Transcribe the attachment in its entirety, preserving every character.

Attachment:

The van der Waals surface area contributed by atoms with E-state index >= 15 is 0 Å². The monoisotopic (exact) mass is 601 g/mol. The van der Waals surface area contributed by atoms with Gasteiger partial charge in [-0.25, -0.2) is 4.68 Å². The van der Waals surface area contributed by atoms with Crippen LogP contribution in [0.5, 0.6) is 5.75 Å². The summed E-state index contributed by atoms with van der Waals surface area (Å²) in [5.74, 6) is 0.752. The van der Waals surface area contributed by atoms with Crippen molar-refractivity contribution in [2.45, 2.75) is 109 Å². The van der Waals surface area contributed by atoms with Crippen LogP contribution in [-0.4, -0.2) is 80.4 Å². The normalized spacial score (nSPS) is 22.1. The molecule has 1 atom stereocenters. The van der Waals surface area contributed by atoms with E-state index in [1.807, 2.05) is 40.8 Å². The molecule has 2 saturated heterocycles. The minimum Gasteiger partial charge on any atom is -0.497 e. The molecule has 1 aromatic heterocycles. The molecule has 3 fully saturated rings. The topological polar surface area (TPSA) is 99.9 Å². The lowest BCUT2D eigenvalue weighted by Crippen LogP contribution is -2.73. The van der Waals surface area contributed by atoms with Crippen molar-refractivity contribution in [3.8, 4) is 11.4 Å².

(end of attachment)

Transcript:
The van der Waals surface area contributed by atoms with E-state index >= 15 is 0 Å². The monoisotopic (exact) mass is 601 g/mol. The van der Waals surface area contributed by atoms with Gasteiger partial charge in [-0.25, -0.2) is 4.68 Å². The van der Waals surface area contributed by atoms with Crippen LogP contribution in [0.5, 0.6) is 5.75 Å². The summed E-state index contributed by atoms with van der Waals surface area (Å²) in [5.74, 6) is 0.752. The van der Waals surface area contributed by atoms with Crippen molar-refractivity contribution in [2.45, 2.75) is 109 Å². The van der Waals surface area contributed by atoms with Crippen LogP contribution in [-0.4, -0.2) is 80.4 Å². The normalized spacial score (nSPS) is 22.1. The molecule has 1 atom stereocenters. The van der Waals surface area contributed by atoms with E-state index in [1.807, 2.05) is 40.8 Å². The molecule has 2 saturated heterocycles. The minimum Gasteiger partial charge on any atom is -0.497 e. The molecule has 1 aromatic heterocycles. The molecule has 3 fully saturated rings. The topological polar surface area (TPSA) is 99.9 Å². The lowest BCUT2D eigenvalue weighted by Crippen LogP contribution is -2.73. The van der Waals surface area contributed by atoms with Crippen molar-refractivity contribution in [3.8, 4) is 11.4 Å².